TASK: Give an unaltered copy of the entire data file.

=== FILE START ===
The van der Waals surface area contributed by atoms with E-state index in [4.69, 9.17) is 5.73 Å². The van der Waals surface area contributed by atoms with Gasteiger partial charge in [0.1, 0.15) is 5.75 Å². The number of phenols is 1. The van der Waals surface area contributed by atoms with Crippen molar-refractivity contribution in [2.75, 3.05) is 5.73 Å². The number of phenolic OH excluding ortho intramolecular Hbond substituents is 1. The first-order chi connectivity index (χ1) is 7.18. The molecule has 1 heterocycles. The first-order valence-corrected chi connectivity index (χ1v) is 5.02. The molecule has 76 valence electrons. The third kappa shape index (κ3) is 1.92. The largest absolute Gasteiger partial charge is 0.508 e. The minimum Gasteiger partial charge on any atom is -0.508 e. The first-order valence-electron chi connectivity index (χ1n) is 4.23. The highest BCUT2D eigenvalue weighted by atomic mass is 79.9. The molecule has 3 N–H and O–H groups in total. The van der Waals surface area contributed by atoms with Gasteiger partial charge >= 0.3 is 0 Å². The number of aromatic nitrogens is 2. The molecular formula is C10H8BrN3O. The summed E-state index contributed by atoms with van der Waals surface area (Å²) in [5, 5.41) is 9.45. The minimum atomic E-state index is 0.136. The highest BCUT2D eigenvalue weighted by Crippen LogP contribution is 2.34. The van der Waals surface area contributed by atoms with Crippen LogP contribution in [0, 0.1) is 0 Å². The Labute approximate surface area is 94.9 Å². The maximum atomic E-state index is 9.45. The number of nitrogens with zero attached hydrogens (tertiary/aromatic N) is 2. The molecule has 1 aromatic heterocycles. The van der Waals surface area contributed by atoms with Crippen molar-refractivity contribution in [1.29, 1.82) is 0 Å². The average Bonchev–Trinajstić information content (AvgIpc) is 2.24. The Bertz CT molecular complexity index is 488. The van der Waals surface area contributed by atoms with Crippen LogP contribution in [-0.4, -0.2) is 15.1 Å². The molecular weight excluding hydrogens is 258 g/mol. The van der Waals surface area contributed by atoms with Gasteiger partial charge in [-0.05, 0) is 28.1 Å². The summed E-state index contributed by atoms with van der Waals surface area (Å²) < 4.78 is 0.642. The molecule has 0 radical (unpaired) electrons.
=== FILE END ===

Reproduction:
The van der Waals surface area contributed by atoms with E-state index in [4.69, 9.17) is 5.73 Å². The van der Waals surface area contributed by atoms with Gasteiger partial charge in [0.1, 0.15) is 5.75 Å². The number of phenols is 1. The van der Waals surface area contributed by atoms with Crippen molar-refractivity contribution in [2.75, 3.05) is 5.73 Å². The number of phenolic OH excluding ortho intramolecular Hbond substituents is 1. The first-order chi connectivity index (χ1) is 7.18. The molecule has 1 heterocycles. The first-order valence-corrected chi connectivity index (χ1v) is 5.02. The molecule has 76 valence electrons. The third kappa shape index (κ3) is 1.92. The largest absolute Gasteiger partial charge is 0.508 e. The minimum Gasteiger partial charge on any atom is -0.508 e. The first-order valence-electron chi connectivity index (χ1n) is 4.23. The highest BCUT2D eigenvalue weighted by atomic mass is 79.9. The molecule has 3 N–H and O–H groups in total. The van der Waals surface area contributed by atoms with Gasteiger partial charge >= 0.3 is 0 Å². The number of aromatic nitrogens is 2. The molecular formula is C10H8BrN3O. The summed E-state index contributed by atoms with van der Waals surface area (Å²) in [5, 5.41) is 9.45. The minimum atomic E-state index is 0.136. The highest BCUT2D eigenvalue weighted by Crippen LogP contribution is 2.34. The van der Waals surface area contributed by atoms with Crippen LogP contribution in [0, 0.1) is 0 Å². The Labute approximate surface area is 94.9 Å². The maximum atomic E-state index is 9.45. The number of nitrogens with zero attached hydrogens (tertiary/aromatic N) is 2. The molecule has 1 aromatic heterocycles. The van der Waals surface area contributed by atoms with Crippen molar-refractivity contribution in [1.29, 1.82) is 0 Å². The average Bonchev–Trinajstić information content (AvgIpc) is 2.24. The Bertz CT molecular complexity index is 488. The van der Waals surface area contributed by atoms with Crippen LogP contribution in [-0.4, -0.2) is 15.1 Å². The molecular weight excluding hydrogens is 258 g/mol. The van der Waals surface area contributed by atoms with Gasteiger partial charge in [-0.05, 0) is 28.1 Å². The summed E-state index contributed by atoms with van der Waals surface area (Å²) < 4.78 is 0.642. The molecule has 0 radical (unpaired) electrons.